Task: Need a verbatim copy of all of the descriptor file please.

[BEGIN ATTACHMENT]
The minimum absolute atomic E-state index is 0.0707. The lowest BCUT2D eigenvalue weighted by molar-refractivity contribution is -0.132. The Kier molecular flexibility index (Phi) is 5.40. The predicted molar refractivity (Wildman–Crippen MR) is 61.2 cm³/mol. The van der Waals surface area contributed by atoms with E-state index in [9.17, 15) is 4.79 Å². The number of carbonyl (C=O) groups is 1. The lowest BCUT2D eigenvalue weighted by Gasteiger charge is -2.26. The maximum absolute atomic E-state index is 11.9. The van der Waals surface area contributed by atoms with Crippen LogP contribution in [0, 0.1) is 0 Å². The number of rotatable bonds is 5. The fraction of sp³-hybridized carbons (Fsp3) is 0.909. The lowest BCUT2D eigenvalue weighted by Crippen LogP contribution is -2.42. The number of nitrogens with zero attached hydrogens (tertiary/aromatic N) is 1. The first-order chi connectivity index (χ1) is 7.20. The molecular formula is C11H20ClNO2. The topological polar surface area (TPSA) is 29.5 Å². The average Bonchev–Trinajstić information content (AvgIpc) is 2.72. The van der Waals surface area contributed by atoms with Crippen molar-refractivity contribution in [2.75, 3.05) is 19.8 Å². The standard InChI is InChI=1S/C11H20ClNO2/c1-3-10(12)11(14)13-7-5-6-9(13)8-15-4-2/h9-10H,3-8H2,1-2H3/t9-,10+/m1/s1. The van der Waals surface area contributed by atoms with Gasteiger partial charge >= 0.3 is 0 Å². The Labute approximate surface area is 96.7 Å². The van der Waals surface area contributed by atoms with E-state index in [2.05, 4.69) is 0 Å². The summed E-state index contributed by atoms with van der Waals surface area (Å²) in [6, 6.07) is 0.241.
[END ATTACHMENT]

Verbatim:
The minimum absolute atomic E-state index is 0.0707. The lowest BCUT2D eigenvalue weighted by molar-refractivity contribution is -0.132. The Kier molecular flexibility index (Phi) is 5.40. The predicted molar refractivity (Wildman–Crippen MR) is 61.2 cm³/mol. The van der Waals surface area contributed by atoms with E-state index in [9.17, 15) is 4.79 Å². The number of carbonyl (C=O) groups is 1. The lowest BCUT2D eigenvalue weighted by Gasteiger charge is -2.26. The maximum absolute atomic E-state index is 11.9. The van der Waals surface area contributed by atoms with Crippen LogP contribution in [0, 0.1) is 0 Å². The number of rotatable bonds is 5. The fraction of sp³-hybridized carbons (Fsp3) is 0.909. The lowest BCUT2D eigenvalue weighted by Crippen LogP contribution is -2.42. The number of nitrogens with zero attached hydrogens (tertiary/aromatic N) is 1. The first-order chi connectivity index (χ1) is 7.20. The molecular formula is C11H20ClNO2. The topological polar surface area (TPSA) is 29.5 Å². The average Bonchev–Trinajstić information content (AvgIpc) is 2.72. The van der Waals surface area contributed by atoms with Crippen molar-refractivity contribution in [2.75, 3.05) is 19.8 Å². The standard InChI is InChI=1S/C11H20ClNO2/c1-3-10(12)11(14)13-7-5-6-9(13)8-15-4-2/h9-10H,3-8H2,1-2H3/t9-,10+/m1/s1. The van der Waals surface area contributed by atoms with Gasteiger partial charge >= 0.3 is 0 Å². The Labute approximate surface area is 96.7 Å². The van der Waals surface area contributed by atoms with E-state index in [2.05, 4.69) is 0 Å². The summed E-state index contributed by atoms with van der Waals surface area (Å²) in [6, 6.07) is 0.241.